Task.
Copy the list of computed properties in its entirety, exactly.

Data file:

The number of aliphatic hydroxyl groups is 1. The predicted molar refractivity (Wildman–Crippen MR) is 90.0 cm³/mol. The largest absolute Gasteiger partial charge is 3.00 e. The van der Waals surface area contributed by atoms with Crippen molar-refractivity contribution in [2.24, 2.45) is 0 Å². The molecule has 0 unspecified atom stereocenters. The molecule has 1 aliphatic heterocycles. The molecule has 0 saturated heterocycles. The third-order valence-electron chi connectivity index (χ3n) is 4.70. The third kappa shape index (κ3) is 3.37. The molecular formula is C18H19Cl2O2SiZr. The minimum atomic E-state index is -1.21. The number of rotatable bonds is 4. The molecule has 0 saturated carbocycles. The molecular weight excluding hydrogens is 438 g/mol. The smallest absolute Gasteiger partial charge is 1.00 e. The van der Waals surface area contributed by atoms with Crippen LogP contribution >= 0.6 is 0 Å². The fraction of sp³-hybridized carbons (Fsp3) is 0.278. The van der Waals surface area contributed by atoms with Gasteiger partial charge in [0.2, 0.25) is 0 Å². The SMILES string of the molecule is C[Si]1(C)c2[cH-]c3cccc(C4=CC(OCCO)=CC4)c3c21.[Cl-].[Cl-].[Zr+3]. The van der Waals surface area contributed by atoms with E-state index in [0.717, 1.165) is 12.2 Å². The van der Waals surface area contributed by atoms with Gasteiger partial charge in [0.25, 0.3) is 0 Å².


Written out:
The number of aliphatic hydroxyl groups is 1. The predicted molar refractivity (Wildman–Crippen MR) is 90.0 cm³/mol. The largest absolute Gasteiger partial charge is 3.00 e. The van der Waals surface area contributed by atoms with Crippen molar-refractivity contribution in [2.24, 2.45) is 0 Å². The molecule has 0 unspecified atom stereocenters. The molecule has 1 aliphatic heterocycles. The molecule has 0 saturated heterocycles. The third-order valence-electron chi connectivity index (χ3n) is 4.70. The third kappa shape index (κ3) is 3.37. The molecular formula is C18H19Cl2O2SiZr. The minimum atomic E-state index is -1.21. The number of rotatable bonds is 4. The molecule has 0 saturated carbocycles. The molecular weight excluding hydrogens is 438 g/mol. The smallest absolute Gasteiger partial charge is 1.00 e. The van der Waals surface area contributed by atoms with Crippen LogP contribution >= 0.6 is 0 Å². The fraction of sp³-hybridized carbons (Fsp3) is 0.278. The van der Waals surface area contributed by atoms with Gasteiger partial charge in [0.2, 0.25) is 0 Å². The SMILES string of the molecule is C[Si]1(C)c2[cH-]c3cccc(C4=CC(OCCO)=CC4)c3c21.[Cl-].[Cl-].[Zr+3]. The van der Waals surface area contributed by atoms with E-state index in [0.717, 1.165) is 12.2 Å². The van der Waals surface area contributed by atoms with Gasteiger partial charge in [0.25, 0.3) is 0 Å².